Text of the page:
Enjoying a “Slow down” with a Historical Gift of Cherry Trees
It has been a few years since I strolled through the Fall leaves and sites of Japan. The Japanese maples were at their most brilliant colors. It has been my hope to return someday and see the glorious Spring in Japan when the cherry blossoms are in full bloom. I may have to wait and see them in Washington, D.C. These cherry trees were given in 1910 as a gift from Japan to the United States, in happier times before World War II.
History of the Cherry Trees in Washington you may not know:
- In 1885, Eliza Scidmore returned from her first trip to Japan and approached the U.S. Army Superintendent of the Office of Public Buildings and Grounds with the idea of planting cherry trees along the reclaimed waterfront of the Potomac River.
- Mrs Scidmore, who was the first female board member of the National Geographic Society, was rebuffed, though she would continue proposing the idea to every Superintendent for the next 24 years!.
- Through persistence and some help from Mrs. Taft, the First Lady at the time, in 1909 the Embassy of Japan informed the U.S. Dept of State, the city of Tokyo intended to donate 2000 cherry trees to the United States to be planted along the Potomac.
- The first batch of 2,000 trees arrived diseased in 1910.
- Japanese chemist, Takamine, who discovered adrenaline, was in Washington with Mr. Midzuno, the Japanese consul to New York. Takamine asked if Mrs. Taft would accept an additional, healthy 2000 trees and she did. The first trees were planted.
The Japanese Lantern is a stone statue in West Potomac Park. It is lighted during the annual National Cherry Blossom Festival. A pair of lanterns were created in 1651, to mark the death of Tokugawa Iemitsu, who was the third shōgun of the Tokugawa dynasty. The lantern was formerly located at the Tosho-gu temple, in Ureno Park, where its twin remains today. The lantern was given, by the governor of Tokyo, to the people of the United States, and was dedicated on March 30, 1954. (Click here to see a panoramic view of the Tosho-gu temple in Ureno Park, Japan)
History of Washington cherry trees continued:
- The first “Cherry Blossom Festival” was held in late 1934 under joint sponsorship by numerous civic groups, becoming an annual event. The cherry trees had by this point become an established part of the nation’s capital.
- In 1938, plans to cut down the cherry trees to clear ground for the Jefferson Memorial prompted a group of women to chain themselves together at the site in protest. “This is the worst desecration of beauty in the capital since the burning of the White House by the British,” a woman chained to a tree proclaimed. Roosevelt, who was President at the time, remained unmoved by the protests. If the activists didn’t remove themselves, he said, “…the cherry trees, the women and their chains would be gently but firmly transplanted in some other part of Potomac Park.” The women finally left and the particular trees were taken out in the middle of the night to be transplanted in another place.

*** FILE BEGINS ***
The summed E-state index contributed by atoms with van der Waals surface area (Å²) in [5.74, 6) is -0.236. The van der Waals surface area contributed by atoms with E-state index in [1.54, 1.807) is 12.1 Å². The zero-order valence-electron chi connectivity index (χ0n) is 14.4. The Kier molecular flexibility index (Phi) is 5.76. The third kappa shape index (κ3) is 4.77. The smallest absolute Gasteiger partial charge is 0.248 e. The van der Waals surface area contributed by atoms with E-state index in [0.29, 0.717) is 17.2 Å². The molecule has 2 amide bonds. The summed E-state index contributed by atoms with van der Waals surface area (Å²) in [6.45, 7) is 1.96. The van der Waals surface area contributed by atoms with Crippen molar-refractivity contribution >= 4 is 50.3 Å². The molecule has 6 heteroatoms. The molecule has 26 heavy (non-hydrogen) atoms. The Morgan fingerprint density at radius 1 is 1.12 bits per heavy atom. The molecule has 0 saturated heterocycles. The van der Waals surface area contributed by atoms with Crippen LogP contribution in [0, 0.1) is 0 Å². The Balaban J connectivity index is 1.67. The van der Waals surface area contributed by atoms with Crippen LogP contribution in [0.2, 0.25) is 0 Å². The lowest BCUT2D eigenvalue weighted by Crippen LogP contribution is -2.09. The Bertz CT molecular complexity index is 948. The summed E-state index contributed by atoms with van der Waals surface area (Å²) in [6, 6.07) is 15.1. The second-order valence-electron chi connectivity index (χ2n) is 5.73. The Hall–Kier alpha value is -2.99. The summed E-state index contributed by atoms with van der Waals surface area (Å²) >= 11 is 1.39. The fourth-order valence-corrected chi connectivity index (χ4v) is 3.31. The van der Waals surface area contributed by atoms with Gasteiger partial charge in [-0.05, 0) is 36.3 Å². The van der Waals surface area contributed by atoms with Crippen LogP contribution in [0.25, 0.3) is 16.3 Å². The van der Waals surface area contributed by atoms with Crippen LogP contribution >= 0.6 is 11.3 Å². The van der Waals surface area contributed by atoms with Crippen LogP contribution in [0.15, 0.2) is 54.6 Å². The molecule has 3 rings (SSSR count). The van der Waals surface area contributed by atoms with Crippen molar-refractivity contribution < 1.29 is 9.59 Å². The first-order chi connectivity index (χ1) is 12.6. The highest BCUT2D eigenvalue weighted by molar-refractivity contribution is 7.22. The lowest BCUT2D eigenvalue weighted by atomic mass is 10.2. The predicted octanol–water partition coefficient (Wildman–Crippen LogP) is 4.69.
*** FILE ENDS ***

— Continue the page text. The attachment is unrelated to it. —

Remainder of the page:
- A compromise was reached where more trees would be planted along the south side of the Basin to frame the Memorial. These women would be happy to know that there are today 2,750 cherry trees in Washington, D.C.
- However, World War II brought some problems. On December 11, 1941, four trees were cut down. It is suspected that this was retaliation for the attack on Pearl Harbor by the Empire of Japan four days earlier.
- In hopes of dissuading people from further attacks upon the trees during the war, they were referred to as “Oriental” flowering cherry trees for the war’s duration.
- Suspended during World War II, the festival resumed in 1947 with the support of the Washington, D.C., Board of Trade and the D.C. Commissioners and has been an annual event since then. (credit: National Cherry Blossom Festival, Wikipedia and Stacy Conradt)
Japanese Cherry Trees in Japan:
For my reader’s pleasure, the music you are about to hear has been composed by Peter Helland of Norway. His purpose was to help the listener to slow down, relax, and enjoy the peacefulness of his music. Thank you, Peter, for we all need a rest in our often trying world. We also thank you for including the beautiful cherry trees in your video. (It would be my suggestion to use this music, in its entirety, as background music for rest or something you can do while relaxing. Enjoy!)
Music and pictures for “slowing down” and relaxation
Video (Turn up sound)